The subject of this review was a little lad of six summers when brought to Texas by his parents. He was reared on the frontier farm, sharing in the hardships and trials incident to pioneer life and bearing his part in the arduous task of developing new land. The advantages of his boyhood, educational and otherwise, were very meager. He continued to give his father the benefit of his services until his marriage, which important event in his life was celebrated on the 1st of January, 1857, the lady of his choice being Miss Nancy Jane Porter, who was born in Red River County, Texas, a daughter of Benjamin and Rebecca (Boran) Porter, who came from Alabama to Texas in the fall of 1842 and located in Red River County. After a two-years residence there they removed to Titus County, where the mother died, on the 26th of February 1854. The father departed this life in October 1856.

After his marriage Mr. Brooks settled on a farm in Titus County, where he made his home until November, 1860, when he located on the bank of Paluxy Creek in what is now Somervell County and opened up a farm of about forty acres. The Civil War having been inaugurated, he enlisted in the fall of 1862, in Captain Puckett’s company and Colonel Gurley’s regiment and was in the service of the western army until the close of hostilities. He then returned to Somervell County, where he was employed in his father’s tanyard for a year. His next home was on the Brazos River above Granbury in Johnson County. There he also improved a farm and later he aided in the organization of Hood County. After three years he returned to the Paluxy, trading his property for a partially improved farm on which he lived for a year. A year later he took up his residence upon a farm two miles distant, and while residing there his horses were stolen by the Indians. In connection with his father and brothers, he lost more than twenty head in this way. In 1872Mr. Brooks took up one hundred and forty-seven acres of wild land under the pre-emption act and began the task of clearing and improving his fourth farm in central Texas. His property now comprises two hundred and fifty-one acres, of which one hundred and eighteen acres is under a high state of cultivation, the well tilled fields indicating the thrift and enterprise which are so characteristic of the owner. He carries on general farming but his principal crop is cotton. He is a man of systematic habits, his careful management and energy have been the means of bringing to him a well-deserved success.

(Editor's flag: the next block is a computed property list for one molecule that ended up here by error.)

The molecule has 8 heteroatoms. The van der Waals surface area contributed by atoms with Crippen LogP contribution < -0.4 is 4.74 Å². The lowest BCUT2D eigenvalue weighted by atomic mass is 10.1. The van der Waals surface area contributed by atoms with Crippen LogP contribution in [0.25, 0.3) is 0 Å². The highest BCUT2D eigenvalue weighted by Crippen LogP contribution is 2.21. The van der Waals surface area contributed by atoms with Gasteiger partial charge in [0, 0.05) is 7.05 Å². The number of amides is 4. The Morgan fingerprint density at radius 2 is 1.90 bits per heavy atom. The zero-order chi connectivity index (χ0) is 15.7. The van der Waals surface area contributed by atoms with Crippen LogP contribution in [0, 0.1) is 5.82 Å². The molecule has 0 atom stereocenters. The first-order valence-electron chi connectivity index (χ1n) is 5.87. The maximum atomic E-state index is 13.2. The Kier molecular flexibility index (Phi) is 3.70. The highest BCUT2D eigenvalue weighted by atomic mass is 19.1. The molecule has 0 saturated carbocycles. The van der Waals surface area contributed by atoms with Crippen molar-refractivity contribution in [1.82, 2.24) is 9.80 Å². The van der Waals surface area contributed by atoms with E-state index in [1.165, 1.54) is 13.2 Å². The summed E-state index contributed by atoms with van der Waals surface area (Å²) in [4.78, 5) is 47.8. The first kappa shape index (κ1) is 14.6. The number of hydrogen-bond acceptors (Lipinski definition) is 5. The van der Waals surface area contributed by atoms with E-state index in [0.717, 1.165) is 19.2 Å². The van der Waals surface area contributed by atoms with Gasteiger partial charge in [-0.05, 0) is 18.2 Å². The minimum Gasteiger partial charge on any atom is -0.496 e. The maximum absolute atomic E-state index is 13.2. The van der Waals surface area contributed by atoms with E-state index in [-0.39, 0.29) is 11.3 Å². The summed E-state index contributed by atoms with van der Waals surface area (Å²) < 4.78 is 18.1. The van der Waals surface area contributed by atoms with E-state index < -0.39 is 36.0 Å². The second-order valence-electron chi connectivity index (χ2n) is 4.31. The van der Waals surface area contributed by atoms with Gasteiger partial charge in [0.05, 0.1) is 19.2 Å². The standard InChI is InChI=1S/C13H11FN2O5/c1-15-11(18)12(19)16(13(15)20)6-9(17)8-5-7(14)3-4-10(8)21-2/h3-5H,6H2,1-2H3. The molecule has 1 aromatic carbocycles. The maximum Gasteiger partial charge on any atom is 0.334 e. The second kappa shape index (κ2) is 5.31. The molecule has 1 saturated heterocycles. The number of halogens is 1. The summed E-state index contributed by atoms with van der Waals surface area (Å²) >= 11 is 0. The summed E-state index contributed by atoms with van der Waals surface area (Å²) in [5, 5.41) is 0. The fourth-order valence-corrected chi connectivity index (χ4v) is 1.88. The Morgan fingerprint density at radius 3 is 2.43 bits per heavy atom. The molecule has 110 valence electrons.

Mr. and Mrs. Brooks are the parents of seventeen children, of whom seven are still living. These are Margaret J., wife of J.S. Johnson, of Hood County; John F., a resident of Hood County; Mary I., the wife of P.S. Tidwell, of the same county; Letitia, wife of Charles Pair, of Hood County; Samuel H., Eveline and Adalaide; the last three are still single. Also all the family reside in Hood County excepting B.A. Collings, husband of a deceased daughter, Luveney, who lives in Somervell County. Of ten deceased children nine died in infancy, and Mrs. Collings died February 28, 1893, leaving seven children living.

The family hold membership in the Methodist Episcopal Church, in which Mr. Brooks is acting as steward. He is also a member of Paluxy Lodge, No. 393, F. & A.M. and in his political proclivities is a Democrat.

J.V. Brooks died May 15, 1915 and was buried next to his wife in Rock Church Cemetery in Hood County, Texas.


History of Texas, 1896, Chicago: The Lewis Publishing Co.